Brown has many concerns about the use of standardized tests as the measurement of student, school and school district success. He has also opposed tying teacher pay and evaluations to test scores or using value-added measurements. He opposed federal “Race to the Top” grants and supported a statewide waiver to No Child Left Behind that was grounded in local control and California's accountability system.
When he was governor the first time in the 1970s, Brown signed the state’s collective bargaining law and he still strongly supports collective bargaining. Once elected in 2010, Brown overhauled the State Board of Education and appointed educators who understand students and policies that can help improve our classrooms.
With eloquence and compassion, Brown shared his positive vision about education in his State of the Union address in January.
“In the right order of things, education—the early fashioning of character and the formation of conscience—comes before legislation,” Brown said, stressing that education is the future. “If we fail at this, we will sow growing social chaos and inequality that no law can rectify.”
He spoke of the harm done by high-stakes testing and distant education bureaucracies.
“Performance metrics, of course, are invoked like talismans. Distant authorities crack the whip, demanding quantitative measures and a stark, single number to encapsulate the precise achievement level of every child. We seem to think that education is a thing—like a vaccine—that can be designed from afar and simply injected into our children. But as the Irish poet, William Butler Yeats said, ‘Education is not the filling of a pail but the lighting of a fire.’”
He spelled out his beliefs that local education stakeholders, rather than the state, should have “primary jurisdiction” over the direction of our public schools. “I would prefer to trust our teachers who are in the classroom each day, doing the real work – lighting fires in young minds.”
And he laid out the reasoning behind his new funding formula that would provide school districts with supplemental funding to cope with the “real world problems they face.” A child in a family making $20,000 a year or speaking a language other than English simply requires more help to succeed, Brown said in his January speech.
“Equal treatment for children in unequal situations is not justice.”
With the governor's signature this week, California college students from middle-income families will soon be in line for a tuition discount.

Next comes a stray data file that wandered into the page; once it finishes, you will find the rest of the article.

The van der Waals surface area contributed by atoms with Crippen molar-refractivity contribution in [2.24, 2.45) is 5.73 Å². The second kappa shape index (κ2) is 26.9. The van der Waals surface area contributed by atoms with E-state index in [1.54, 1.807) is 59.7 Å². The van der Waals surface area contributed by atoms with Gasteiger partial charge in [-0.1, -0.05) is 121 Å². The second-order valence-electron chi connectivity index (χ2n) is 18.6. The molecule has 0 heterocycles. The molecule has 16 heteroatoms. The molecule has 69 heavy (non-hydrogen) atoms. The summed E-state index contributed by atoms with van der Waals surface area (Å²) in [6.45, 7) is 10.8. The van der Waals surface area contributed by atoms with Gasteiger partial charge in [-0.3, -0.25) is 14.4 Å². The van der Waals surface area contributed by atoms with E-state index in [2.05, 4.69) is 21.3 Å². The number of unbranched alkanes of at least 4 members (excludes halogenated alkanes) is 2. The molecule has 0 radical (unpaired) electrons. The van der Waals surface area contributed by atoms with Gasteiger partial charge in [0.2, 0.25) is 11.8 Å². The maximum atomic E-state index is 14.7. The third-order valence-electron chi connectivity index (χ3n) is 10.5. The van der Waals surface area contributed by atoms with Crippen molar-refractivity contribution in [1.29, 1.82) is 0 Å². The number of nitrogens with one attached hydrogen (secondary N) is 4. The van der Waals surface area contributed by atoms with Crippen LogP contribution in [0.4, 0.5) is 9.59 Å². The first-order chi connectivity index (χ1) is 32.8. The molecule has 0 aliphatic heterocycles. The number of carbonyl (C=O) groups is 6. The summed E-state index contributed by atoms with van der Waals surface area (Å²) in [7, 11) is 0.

The state-funded Middle Class Scholarship will buffer tens of thousands of students from UC's and Cal State's frequent and unpredictable fee hikes.
That's something for UC Santa Cruz student Ryan King to look forward to. He has worked many jobs and taken on a pile of debt to pay for his education -- now $15,000 a year, not including room and board.
"There's been nothing for middle-income students to mitigate that tuition increase," King said. "The answer has always been loans -- until now."
When the program begins in 2014 it will bring some relief to California's middle-class families who have watched helplessly in recent years as public tuition and fees have nearly doubled since 2007.
It will offer sliding-scale discounts of up to 40 percent for families who earn $150,000 or less and don't qualify for Cal Grants, which support lower-income students. It was a separate bill signed Monday as part of the state budget.
Students apply just as they would for a federal loan or a Cal Grant, by completing a Free Application for Financial Aid by early March. They must also have a C average. About 130,000 public university undergraduates each year will be eligible, according to the state's estimate.
King, who will be a senior when the scholarship kicks in, estimates it will save
him about $1,300 in systemwide tuition and fees, enabling him to take out one less loan. The son of a sound mixer and a substitute teacher, King works several jobs, including as a resident assistant, to keep the debt for his parents and
Kyle likes to freehand doodle maps of the continental U.S. Elle likes to track states' participation in Common Core State Standards testing consortia. (You decide who's the bigger geek.) Generally, green states participate in the Smarter Balanced consortium, blue states participate in PARCC and purple states participate in neither — but this map doesn't tell the whole story.
Can’t a guy just go to lunch these days without his reporting colleague scribbling all over the map of the United States he just freehand-doodled on a white board? You know, seriously?